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Farmhouse debate ends in demolition

By Doug Hallett
Guelph Tribune
Many years of uncertainty about what to do with a historic north end farmhouse ended Wednesday. City council voted decisively to demolish it and add the land to an adjacent neighbourhood park.
Council voted 8-3 to defeat a motion by Coun. Leanne Piper that would have seen an ad hoc committee of council struck to closely examine a couple of proposals for re-use of the farmhouse. Then it voted 9-2 in favour of the demolition option recommended by city staff.
Piper was joined by Coun. Maggie Laidlaw on the losing side of both votes. Ward 2 councillor Ian Findlay, whose ward contains the farmhouse, voted with them on the motion to strike an ad hoc committee. Councillors Lise Burcher and Todd Dennis were absent.
Council didn’t debate for long after hearing from 15 delegations on both sides of the highly divisive issue. Approving Piper’s motion would likely lead to the city issuing a Request for Proposals for re-use of the farmhouse, and this process could take so long that the current council wouldn’t be in a position to make a final decision on the farmhouse’s future, council was told.
“What we are being asked to do with this (Piper’s) amendment is kick it (the farmhouse issue) down the road again, and that is not fair to the next council,” which will be elected in October, said Coun. Jim Furfaro.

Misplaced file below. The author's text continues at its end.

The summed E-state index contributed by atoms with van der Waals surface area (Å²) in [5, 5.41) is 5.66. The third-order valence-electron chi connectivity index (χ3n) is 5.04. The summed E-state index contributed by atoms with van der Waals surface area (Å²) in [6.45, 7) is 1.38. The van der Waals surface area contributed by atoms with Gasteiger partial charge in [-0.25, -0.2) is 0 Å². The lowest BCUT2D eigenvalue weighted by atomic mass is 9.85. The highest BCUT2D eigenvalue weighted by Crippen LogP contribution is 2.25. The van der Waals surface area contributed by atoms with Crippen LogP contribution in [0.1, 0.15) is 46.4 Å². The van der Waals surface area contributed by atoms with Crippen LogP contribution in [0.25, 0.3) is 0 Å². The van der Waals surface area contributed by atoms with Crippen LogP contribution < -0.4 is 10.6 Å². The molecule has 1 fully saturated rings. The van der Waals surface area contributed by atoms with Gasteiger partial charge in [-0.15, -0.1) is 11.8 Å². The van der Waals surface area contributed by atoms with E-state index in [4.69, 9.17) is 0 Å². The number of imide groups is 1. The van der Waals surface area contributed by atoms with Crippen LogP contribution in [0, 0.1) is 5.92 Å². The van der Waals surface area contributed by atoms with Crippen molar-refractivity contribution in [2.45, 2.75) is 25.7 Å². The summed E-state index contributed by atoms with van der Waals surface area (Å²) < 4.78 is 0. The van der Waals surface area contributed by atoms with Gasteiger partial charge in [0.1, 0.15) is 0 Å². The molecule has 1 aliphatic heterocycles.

The two proposals that Piper wanted an ad hoc committee to closely examine both involve using the farmhouse for a combination of community purposes and as a demonstration centre for green home technologies. They were among five proposals submitted in response to a council motion passed last November, directing city staff to issue a Request for Expressions of Interest for the sale or lease of the farmhouse for community or residential use.
Coun. Bob Bell said Guelph could benefit from a facility showing residents how to make their homes more energy-efficient – like the REEP House for Sustainable Living in central Kitchener. However, the farmhouse on Simmonds Drive is the wrong location for such a facility, he contended.
Mayor Karen Farbridge agreed. “It would be great to have a REEP House” in Guelph, she said, “but why here?” A better location, she suggested, might be the area south of York Road between Victoria Road and the Watson Parkway, which city hall calls the Guelph Innovation District. Farbridge also said she was concerned about “compatibility” and parking issues related to the proposals for re-use of the farmhouse, and she worried about financial risk for the city as well.
Laidlaw said the Wilson farmhouse “could become a valuable asset not just for the neighbourhood, but for the entire city.”
Findlay has long promoted the idea of re-using the farmhouse for purposes along the lines of a REEP House, and he has been working with one of the groups whose proposal would have been examined if Piper’s amendment had passed.
The other Ward 2 councillor, Andy Van Hellemond, has long pushed for demolition of the farmhouse as being what the neighbourhood wants. He voted for demolition Wednesday.

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